Spring, mostly wet, has come and gone. The first day of summer was decidedly chilly, but now it is warm again. After having watered some newly planted annuals and relocated hostas the sky opened up and it poured. Oh well.
The koi spent most of the last week spawning. It was a regular orgy with male fish bashing the females against the side of the pond. Then the female releases the eggs and the male fertilizes them. Usually, other koi come in right behind the pairs to gobble up eggs, keeping the amount of baby koi within a manageable range. Unfortunately, my largest and oldest female fish (10 years old) became a victim of the vigorous spawning. She lingered for a day or two before expiring. She was a bright orange fish and although her offspring has some of her coloration, none are orange all over. Finley, born in 2011, comes closest, although her parentage includes a bright white father, and subsequently, she is mostly white with large orange spots. Ninja, born in 2012, is also the offspring of my bright orange koi, although her father, Buddy, is dark grey. For most of Ninja’s life she was a dull dark grey with a bit of orange on her belly. This year she started changing colors and now most of the dark grey is gone. She has become bright orange although still with grey and white spots. Koi, just like goldfish, are capable of changing colors, while high-quality food and light also can contribute to changes in color or the intensity of color. From experience, I have found that it is mostly the dark-colored fish which can turn into something much brighter, although not all of them will change during their lifetime. A nice thought when I look at some of the dark-colored offspring from two years ago; they may end up looking like some really nice fish in the (near) future.
I have already spotted the first few baby fish, seven of which I caught and relocated indoors to a small tank. When I first caught them, I could hardly see them in the tank. One small pellet of fish food pulverized into dust is the perfect fish food and now, only days later, they have nearly doubled in size. They are actually starting to look like tiny fish now. This week I will be setting up a larger tank which will serve as their new home in the near future.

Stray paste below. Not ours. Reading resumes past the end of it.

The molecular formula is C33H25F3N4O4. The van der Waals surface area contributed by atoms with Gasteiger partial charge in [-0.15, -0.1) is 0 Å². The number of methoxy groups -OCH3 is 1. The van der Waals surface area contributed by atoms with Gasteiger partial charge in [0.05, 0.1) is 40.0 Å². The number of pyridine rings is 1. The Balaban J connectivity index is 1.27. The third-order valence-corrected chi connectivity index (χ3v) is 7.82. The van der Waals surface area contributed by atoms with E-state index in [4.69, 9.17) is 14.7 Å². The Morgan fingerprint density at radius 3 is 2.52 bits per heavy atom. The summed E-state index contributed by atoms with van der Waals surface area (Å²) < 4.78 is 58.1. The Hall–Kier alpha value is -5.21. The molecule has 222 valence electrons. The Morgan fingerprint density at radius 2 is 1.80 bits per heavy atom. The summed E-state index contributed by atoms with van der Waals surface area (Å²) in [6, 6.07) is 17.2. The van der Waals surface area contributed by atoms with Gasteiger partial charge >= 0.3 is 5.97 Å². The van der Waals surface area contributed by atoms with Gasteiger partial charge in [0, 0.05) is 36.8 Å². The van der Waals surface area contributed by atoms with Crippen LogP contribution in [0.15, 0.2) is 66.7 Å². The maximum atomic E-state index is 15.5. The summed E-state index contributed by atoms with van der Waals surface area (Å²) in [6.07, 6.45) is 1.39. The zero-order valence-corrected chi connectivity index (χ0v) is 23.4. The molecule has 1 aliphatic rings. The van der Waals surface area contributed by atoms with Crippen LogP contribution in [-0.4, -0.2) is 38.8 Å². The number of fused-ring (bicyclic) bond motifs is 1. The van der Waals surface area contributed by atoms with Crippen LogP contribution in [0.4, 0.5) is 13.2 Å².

In the back corner of our lot we have a large silver maple tree. At first, I was happy to have such a large tree on our lot as it provided us with some shade while everything else was growing (and at times struggling) on our bright sunny lot. But construction of the house, followed by the construction of the pond has not been kind to this tree. Add to that the fact that this tree is on a low spot in the garden where both the sump pump and some gutters drain away. A silver maple may like damp feet, but this area is too soggy, and it just continues to decline. Last year I noticed fewer leaves on the branches. After each storm, dead branches would litter the ground. This spring was no different. Fewer leaves, more dead spots and this tree will have to come down. I will wait till fall to get the job done if only to provide the shade-loving plants with its protective covering during summer. Meanwhile, the two corkscrew willows which I planted in June 2016 are growing fast and provide some much-needed shade while I am also nursing a new corkscrew willow cutting to (eventually) take the place of the silver maple. On the upswing, once this maple comes down, I won’t have to deal with a gazillion silver maple seedlings which miraculously (and most annoyingly!) spring up everywhere in the garden. Tiny little maples sprout from the large winged seeds and I spent several weeks on hands and knees around my plants or on the paths pulling them out. While I pulled out hundreds (if not thousands) daily at first, now I come across those that hid among plants and are just starting to peek out. They sprout at the pond’s edge among the grasses and I even disturb the occasional frog while hunting down stray tiny maples. As I make the rounds in the garden, pulling a few stray weeds, I also come across tiny little toads, aka toadlets, no bigger than the nail on my pinky. The other day I came across a big old toad among my plants, probably one which is responsible for the little ones in my garden. With luck, a number of these little toads will also stay in the garden and patrol it for insects, including snails, so future hostas will have less snail damage. More toads and better-looking hostas; I consider that a win-win.